Seeing the first two grades of a new school ready for students to learn has brought tears of joy and amazement to the eyes of Poleni’s parents who had never dreamed of seeing such a thing happening in their lives.   At the opening ceremonies of the new school, the last daughter of the Poleni founder sang a song of joy mixed with sorrow that her father could not live to see the happy occasion. She also thanked Able and Willing and all of you for making her father immortal. She said that the Poleni school brings her father to life again and forever, and puts him in the history book of the Congo. Moreover, she said, Poleni will be known all over Congo and beyond just by seeing their diplomas and hearing, wherever they go in life, that they got their education in the school at Poleni.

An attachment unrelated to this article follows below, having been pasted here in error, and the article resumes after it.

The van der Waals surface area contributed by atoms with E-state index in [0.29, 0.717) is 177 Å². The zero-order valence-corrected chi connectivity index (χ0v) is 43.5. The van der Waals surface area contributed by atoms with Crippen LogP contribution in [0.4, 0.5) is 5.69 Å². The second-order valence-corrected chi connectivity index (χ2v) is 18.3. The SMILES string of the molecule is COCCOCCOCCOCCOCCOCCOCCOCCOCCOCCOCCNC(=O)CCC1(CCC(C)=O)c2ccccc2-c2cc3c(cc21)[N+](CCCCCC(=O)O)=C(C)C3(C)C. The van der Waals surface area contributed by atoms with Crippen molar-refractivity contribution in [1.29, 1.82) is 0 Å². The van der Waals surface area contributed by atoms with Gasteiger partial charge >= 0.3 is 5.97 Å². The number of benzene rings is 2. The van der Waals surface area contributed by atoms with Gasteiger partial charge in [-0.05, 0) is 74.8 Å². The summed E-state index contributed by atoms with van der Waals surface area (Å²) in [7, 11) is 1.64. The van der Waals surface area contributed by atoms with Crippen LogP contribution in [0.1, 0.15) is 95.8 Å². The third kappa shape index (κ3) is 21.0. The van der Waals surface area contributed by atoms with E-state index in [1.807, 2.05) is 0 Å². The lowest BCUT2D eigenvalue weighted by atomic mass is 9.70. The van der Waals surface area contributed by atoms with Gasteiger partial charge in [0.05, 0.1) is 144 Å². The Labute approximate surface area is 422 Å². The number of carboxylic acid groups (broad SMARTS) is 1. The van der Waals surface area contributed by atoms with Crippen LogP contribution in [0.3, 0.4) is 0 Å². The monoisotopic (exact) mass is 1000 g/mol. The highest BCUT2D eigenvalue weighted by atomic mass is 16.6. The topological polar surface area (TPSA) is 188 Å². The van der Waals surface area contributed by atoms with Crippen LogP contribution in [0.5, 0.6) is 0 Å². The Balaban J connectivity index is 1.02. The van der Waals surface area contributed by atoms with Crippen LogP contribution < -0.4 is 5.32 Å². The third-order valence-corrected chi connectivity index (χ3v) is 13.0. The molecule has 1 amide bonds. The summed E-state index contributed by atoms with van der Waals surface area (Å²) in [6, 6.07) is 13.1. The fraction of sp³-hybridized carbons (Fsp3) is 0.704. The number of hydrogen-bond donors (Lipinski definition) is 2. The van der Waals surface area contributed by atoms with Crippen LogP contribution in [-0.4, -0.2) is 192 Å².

Because of you, our Able and Willing supporters, the good people of Poleni sing and dance and thank God that their children will now be spared the long walk to a distant school in bad conditions -sunny and dusty in the dry season; soaking, muddy and cold in the rainy season.  

Because of you, the children of Poleni also sing and dance in the joy of knowing that they will grow up in a different time, that they will learn to read and write and experience new technology, that they will play sports in a way that their parents never could. With your help, we were able to make so many people happy. Let us continue doing the good work.  

Once more, from my heart, thank you so much,

WaMbuyu

Poleni class

First and second grade students in the new Myrt extension in Poleni village with teachers and Puma. The school will expand through sixth grade as students graduate to higher grades.

Look what's happening in Poleni village in the Democratic Republic of Congo:
Poleni School A new school....
     

...for and old village.

Poleni Village
   

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Teacher Training Seminar